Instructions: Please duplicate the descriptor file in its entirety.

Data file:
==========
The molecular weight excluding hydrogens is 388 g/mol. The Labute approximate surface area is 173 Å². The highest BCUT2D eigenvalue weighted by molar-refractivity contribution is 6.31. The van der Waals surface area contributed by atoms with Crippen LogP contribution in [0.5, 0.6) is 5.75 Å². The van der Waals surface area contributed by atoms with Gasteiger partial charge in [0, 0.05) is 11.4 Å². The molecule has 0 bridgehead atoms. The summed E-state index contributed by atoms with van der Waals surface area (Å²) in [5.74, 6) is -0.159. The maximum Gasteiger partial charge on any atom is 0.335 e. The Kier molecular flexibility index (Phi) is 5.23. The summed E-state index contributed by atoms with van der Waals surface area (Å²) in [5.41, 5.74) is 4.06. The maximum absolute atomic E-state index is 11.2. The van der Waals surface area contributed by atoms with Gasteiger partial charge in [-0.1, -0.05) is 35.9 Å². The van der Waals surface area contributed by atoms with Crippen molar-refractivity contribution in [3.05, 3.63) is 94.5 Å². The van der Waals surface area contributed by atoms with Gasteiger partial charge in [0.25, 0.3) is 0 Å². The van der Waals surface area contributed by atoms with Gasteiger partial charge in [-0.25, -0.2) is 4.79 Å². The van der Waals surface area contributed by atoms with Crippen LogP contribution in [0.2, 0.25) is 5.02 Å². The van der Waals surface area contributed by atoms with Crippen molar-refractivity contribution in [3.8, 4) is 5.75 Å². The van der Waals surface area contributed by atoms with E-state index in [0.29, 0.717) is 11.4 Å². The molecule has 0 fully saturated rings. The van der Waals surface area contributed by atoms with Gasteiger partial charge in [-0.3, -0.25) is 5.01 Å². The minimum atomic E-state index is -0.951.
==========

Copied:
The molecular weight excluding hydrogens is 388 g/mol. The Labute approximate surface area is 173 Å². The highest BCUT2D eigenvalue weighted by molar-refractivity contribution is 6.31. The van der Waals surface area contributed by atoms with Crippen LogP contribution in [0.5, 0.6) is 5.75 Å². The van der Waals surface area contributed by atoms with Gasteiger partial charge in [0, 0.05) is 11.4 Å². The molecule has 0 bridgehead atoms. The summed E-state index contributed by atoms with van der Waals surface area (Å²) in [5.74, 6) is -0.159. The maximum Gasteiger partial charge on any atom is 0.335 e. The Kier molecular flexibility index (Phi) is 5.23. The summed E-state index contributed by atoms with van der Waals surface area (Å²) in [5.41, 5.74) is 4.06. The maximum absolute atomic E-state index is 11.2. The van der Waals surface area contributed by atoms with Gasteiger partial charge in [-0.1, -0.05) is 35.9 Å². The van der Waals surface area contributed by atoms with Crippen molar-refractivity contribution in [3.05, 3.63) is 94.5 Å². The van der Waals surface area contributed by atoms with Gasteiger partial charge in [0.25, 0.3) is 0 Å². The van der Waals surface area contributed by atoms with Gasteiger partial charge in [-0.25, -0.2) is 4.79 Å². The van der Waals surface area contributed by atoms with Crippen LogP contribution in [0.2, 0.25) is 5.02 Å². The van der Waals surface area contributed by atoms with Crippen molar-refractivity contribution in [3.8, 4) is 5.75 Å². The van der Waals surface area contributed by atoms with E-state index in [0.29, 0.717) is 11.4 Å². The molecule has 0 fully saturated rings. The van der Waals surface area contributed by atoms with Gasteiger partial charge in [-0.3, -0.25) is 5.01 Å². The minimum atomic E-state index is -0.951.